Benn twisted his ankle as he fell awkwardly against the ropes in the face of yet another surging attack by the crew-cut Irishman, and there was a confused spell as the challenger knelt on the canvas while referee Gino Rodriguez of Puerto Rico hovered uncertainly. Rodriguez did not take up a count, but allowed Collins to resume his attack as Benn limped his way to a neutral corner in obvious distress. He tried to punch back as Collins opened up with both hands, but the cause was lost. Benn sensibly acknowledged the inevitable by turning away in surrender.
The official ruling was that referee Rodriguez had stopped the fight, but the decision had already been made by the fighter himself. Afterwards, he acknowledged the obvious when he said: "That's it for me now." But within 10 minutes, he had changed his mind yet again when he was told that the WBO had promised him a rematch in view of the unsatisfactory nature of the finish. "I'm sure I can beat Steve next time," he said, with an old fighter's incurable optimism.
He had retired before, when he lost his WBC title to Thulane Malinga in March, only to change his mind before the sweat had dried.
Benn at least went down to defeat in typical slam-bang style. There was scarcely a jab thrown in a fierce opening round, fought almost exclusively at close quarters where Collins' solid hooks to the ribs gave him the edge.
Benn's power put him back on level terms in the second, a round punctuated by furious exchanges of hooks followed by prolonged mauls. Benn hurt Collins with a right late in the round, but then fell face first in his eagerness to follow up.
The third was full of unrelenting action as first one and then the other landed with blistering hooks to the head. Significanlty, it was always Collins who landed the final blows in each exchange, and whose work looked cleaner and crisper.
We civilians are usually permitted to grow old gradually, if not gracefully. Ageing fighters are denied that luxury. Sometimes the years hit them with the sudden violence and brutality of a backstreet mugging, as the timing and reflexes they exploited in their prime slow by the crucial milliseconds which separate champions from has-beens.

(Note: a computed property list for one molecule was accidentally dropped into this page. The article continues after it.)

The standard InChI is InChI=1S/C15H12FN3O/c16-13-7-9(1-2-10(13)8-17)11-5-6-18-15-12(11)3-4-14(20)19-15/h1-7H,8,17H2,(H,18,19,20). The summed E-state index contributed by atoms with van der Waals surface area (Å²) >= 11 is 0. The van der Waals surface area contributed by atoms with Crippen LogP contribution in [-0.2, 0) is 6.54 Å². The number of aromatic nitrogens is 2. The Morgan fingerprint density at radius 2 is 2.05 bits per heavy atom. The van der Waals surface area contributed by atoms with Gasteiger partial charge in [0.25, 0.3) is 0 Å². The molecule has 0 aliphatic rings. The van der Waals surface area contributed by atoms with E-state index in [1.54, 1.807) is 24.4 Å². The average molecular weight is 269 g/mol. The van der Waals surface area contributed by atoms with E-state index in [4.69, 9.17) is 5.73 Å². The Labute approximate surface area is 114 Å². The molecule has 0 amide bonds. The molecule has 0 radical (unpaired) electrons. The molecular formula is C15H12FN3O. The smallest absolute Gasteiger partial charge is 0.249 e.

That is what happened to Benn last night as Collins acknowledged when he said afterwards: "This isn't the Nigel Benn of four years ago, but he's still a great warrior. I'd just like to thank him for giving me such a good payday."
Collins, making his fourth defence of the title he took last year from Chris Eubank, was in front on all three judges' cards, twice by scores of 29-28 and 30-27.
It was a bad night for the veterans as Malinga, the 36-year-old South African who dethroned Benn, could not defy the years again and was outpointed by Italian Vincenzo Nardiello. The scoring was eccentric, with Mexican judge Miguel Acuna contriving to make Malinga the winner by an astonishing 116-111, but he was overruled by the other two officials.
The temperamental Nardiello can trouble the best when he is in the mood, and happily this was one of his more ambitious evenings. He has little to offer apart from a degree of southpaw awkwardness whichshould not have been enough to inconvenience and old pro like Malinga.
Yet the champion fought as if he had never faced a left-hander before and it took him eight rounds before he began to solve the Italians' style. A right to the body dropped Nardiello in the ninth, but Malinga immediately negated that good work by hitting the challenger low, which cost him one point.
The future of former WBO middleweight champion Chris Pyatt looks bleak after he lost his Commonwealth light-middleweight title to local favourite Steve Foster in a fierce 12 rounder earlier in the evening. Foster also retained his IBF Inter-Continental title and put himself in line for one of the four versions of the world title at 35.
The verdict seemed a harsh on Pyatt, who did the cleaner punching, but could never quite subdue Foster's aggression.
Former WBO heavyweight champion Herbie Hide made a successful return to action of a 15-month lay-off when he stopped another local favourite, Michael Murray, who was pulled out by his seconds after taking two counts in the sixth round. Hide had beaten Murray a couple of years ago to become British champion and he will surely need some more ambitious matches than this if he is to regain his place in the top flight.Reuse content